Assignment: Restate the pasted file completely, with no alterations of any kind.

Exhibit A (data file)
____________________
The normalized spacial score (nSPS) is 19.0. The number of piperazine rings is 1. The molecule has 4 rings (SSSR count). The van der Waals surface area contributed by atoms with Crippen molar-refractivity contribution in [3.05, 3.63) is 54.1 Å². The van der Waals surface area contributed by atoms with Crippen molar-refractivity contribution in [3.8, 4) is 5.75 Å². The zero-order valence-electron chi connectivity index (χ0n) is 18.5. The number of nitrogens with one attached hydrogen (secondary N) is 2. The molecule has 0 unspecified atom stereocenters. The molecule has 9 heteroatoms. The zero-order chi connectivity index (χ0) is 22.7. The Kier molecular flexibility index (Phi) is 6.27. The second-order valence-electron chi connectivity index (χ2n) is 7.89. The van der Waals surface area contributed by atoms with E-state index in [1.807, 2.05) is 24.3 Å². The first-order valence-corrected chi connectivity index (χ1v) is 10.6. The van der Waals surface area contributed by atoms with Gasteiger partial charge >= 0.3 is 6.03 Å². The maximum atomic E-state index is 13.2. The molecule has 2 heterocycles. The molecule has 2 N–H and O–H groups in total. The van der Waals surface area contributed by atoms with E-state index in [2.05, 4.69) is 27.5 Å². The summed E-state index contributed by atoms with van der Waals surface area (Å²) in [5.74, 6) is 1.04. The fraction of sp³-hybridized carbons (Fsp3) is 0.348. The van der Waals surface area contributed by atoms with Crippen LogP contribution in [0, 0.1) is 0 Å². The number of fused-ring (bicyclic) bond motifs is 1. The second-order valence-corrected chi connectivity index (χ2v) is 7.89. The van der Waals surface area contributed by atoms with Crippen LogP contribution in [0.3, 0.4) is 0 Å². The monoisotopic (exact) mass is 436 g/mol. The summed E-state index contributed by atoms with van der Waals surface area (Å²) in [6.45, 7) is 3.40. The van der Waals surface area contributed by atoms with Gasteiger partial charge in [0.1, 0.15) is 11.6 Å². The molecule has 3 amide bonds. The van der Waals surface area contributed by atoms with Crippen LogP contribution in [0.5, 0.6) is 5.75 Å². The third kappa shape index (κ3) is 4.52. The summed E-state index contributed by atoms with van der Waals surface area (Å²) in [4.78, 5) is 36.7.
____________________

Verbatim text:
The normalized spacial score (nSPS) is 19.0. The number of piperazine rings is 1. The molecule has 4 rings (SSSR count). The van der Waals surface area contributed by atoms with Crippen molar-refractivity contribution in [3.05, 3.63) is 54.1 Å². The van der Waals surface area contributed by atoms with Crippen molar-refractivity contribution in [3.8, 4) is 5.75 Å². The zero-order valence-electron chi connectivity index (χ0n) is 18.5. The number of nitrogens with one attached hydrogen (secondary N) is 2. The molecule has 0 unspecified atom stereocenters. The molecule has 9 heteroatoms. The zero-order chi connectivity index (χ0) is 22.7. The Kier molecular flexibility index (Phi) is 6.27. The second-order valence-electron chi connectivity index (χ2n) is 7.89. The van der Waals surface area contributed by atoms with E-state index in [1.807, 2.05) is 24.3 Å². The first-order valence-corrected chi connectivity index (χ1v) is 10.6. The van der Waals surface area contributed by atoms with Gasteiger partial charge >= 0.3 is 6.03 Å². The maximum atomic E-state index is 13.2. The molecule has 2 heterocycles. The molecule has 2 N–H and O–H groups in total. The van der Waals surface area contributed by atoms with E-state index in [2.05, 4.69) is 27.5 Å². The summed E-state index contributed by atoms with van der Waals surface area (Å²) in [5.74, 6) is 1.04. The fraction of sp³-hybridized carbons (Fsp3) is 0.348. The van der Waals surface area contributed by atoms with Crippen LogP contribution in [0, 0.1) is 0 Å². The number of fused-ring (bicyclic) bond motifs is 1. The second-order valence-corrected chi connectivity index (χ2v) is 7.89. The van der Waals surface area contributed by atoms with Crippen LogP contribution in [0.3, 0.4) is 0 Å². The monoisotopic (exact) mass is 436 g/mol. The summed E-state index contributed by atoms with van der Waals surface area (Å²) in [6.45, 7) is 3.40. The van der Waals surface area contributed by atoms with Gasteiger partial charge in [0.1, 0.15) is 11.6 Å². The molecule has 3 amide bonds. The van der Waals surface area contributed by atoms with Crippen LogP contribution in [0.5, 0.6) is 5.75 Å². The third kappa shape index (κ3) is 4.52. The summed E-state index contributed by atoms with van der Waals surface area (Å²) in [4.78, 5) is 36.7.